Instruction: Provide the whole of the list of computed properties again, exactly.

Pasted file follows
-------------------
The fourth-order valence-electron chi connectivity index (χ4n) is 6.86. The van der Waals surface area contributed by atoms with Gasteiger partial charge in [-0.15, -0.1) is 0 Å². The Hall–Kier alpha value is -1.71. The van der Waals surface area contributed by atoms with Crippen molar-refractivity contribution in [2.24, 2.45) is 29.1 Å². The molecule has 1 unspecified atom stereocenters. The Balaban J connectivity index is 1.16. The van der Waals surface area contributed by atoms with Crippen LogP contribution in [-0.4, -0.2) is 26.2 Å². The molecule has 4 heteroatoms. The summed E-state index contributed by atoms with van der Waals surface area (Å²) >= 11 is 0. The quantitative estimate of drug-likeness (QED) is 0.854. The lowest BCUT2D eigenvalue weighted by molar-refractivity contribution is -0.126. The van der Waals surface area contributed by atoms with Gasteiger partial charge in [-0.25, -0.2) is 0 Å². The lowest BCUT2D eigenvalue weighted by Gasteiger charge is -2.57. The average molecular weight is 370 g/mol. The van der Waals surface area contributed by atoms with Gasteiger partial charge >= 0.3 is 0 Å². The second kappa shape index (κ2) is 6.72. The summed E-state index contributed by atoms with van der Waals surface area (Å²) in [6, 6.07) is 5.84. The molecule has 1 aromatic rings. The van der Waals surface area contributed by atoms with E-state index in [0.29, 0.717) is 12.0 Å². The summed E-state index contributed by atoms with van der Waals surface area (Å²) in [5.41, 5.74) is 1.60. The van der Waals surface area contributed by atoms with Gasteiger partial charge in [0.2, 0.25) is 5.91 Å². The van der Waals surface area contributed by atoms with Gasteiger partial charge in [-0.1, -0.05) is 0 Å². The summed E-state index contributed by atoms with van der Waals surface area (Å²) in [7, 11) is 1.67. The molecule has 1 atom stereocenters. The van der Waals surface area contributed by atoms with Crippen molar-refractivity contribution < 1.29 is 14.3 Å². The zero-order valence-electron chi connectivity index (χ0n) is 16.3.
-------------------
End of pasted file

The fourth-order valence-electron chi connectivity index (χ4n) is 6.86. The van der Waals surface area contributed by atoms with Gasteiger partial charge in [-0.15, -0.1) is 0 Å². The Hall–Kier alpha value is -1.71. The van der Waals surface area contributed by atoms with Crippen molar-refractivity contribution in [2.24, 2.45) is 29.1 Å². The molecule has 1 unspecified atom stereocenters. The Balaban J connectivity index is 1.16. The van der Waals surface area contributed by atoms with Crippen LogP contribution in [-0.4, -0.2) is 26.2 Å². The molecule has 4 heteroatoms. The summed E-state index contributed by atoms with van der Waals surface area (Å²) >= 11 is 0. The quantitative estimate of drug-likeness (QED) is 0.854. The lowest BCUT2D eigenvalue weighted by molar-refractivity contribution is -0.126. The van der Waals surface area contributed by atoms with Gasteiger partial charge in [-0.25, -0.2) is 0 Å². The lowest BCUT2D eigenvalue weighted by Gasteiger charge is -2.57. The average molecular weight is 370 g/mol. The van der Waals surface area contributed by atoms with Gasteiger partial charge >= 0.3 is 0 Å². The second kappa shape index (κ2) is 6.72. The summed E-state index contributed by atoms with van der Waals surface area (Å²) in [6, 6.07) is 5.84. The molecule has 1 aromatic rings. The van der Waals surface area contributed by atoms with E-state index in [0.29, 0.717) is 12.0 Å². The summed E-state index contributed by atoms with van der Waals surface area (Å²) in [5.41, 5.74) is 1.60. The van der Waals surface area contributed by atoms with Gasteiger partial charge in [0.2, 0.25) is 5.91 Å². The van der Waals surface area contributed by atoms with Gasteiger partial charge in [-0.1, -0.05) is 0 Å². The summed E-state index contributed by atoms with van der Waals surface area (Å²) in [7, 11) is 1.67. The molecule has 1 atom stereocenters. The van der Waals surface area contributed by atoms with Crippen molar-refractivity contribution < 1.29 is 14.3 Å². The zero-order valence-electron chi connectivity index (χ0n) is 16.3.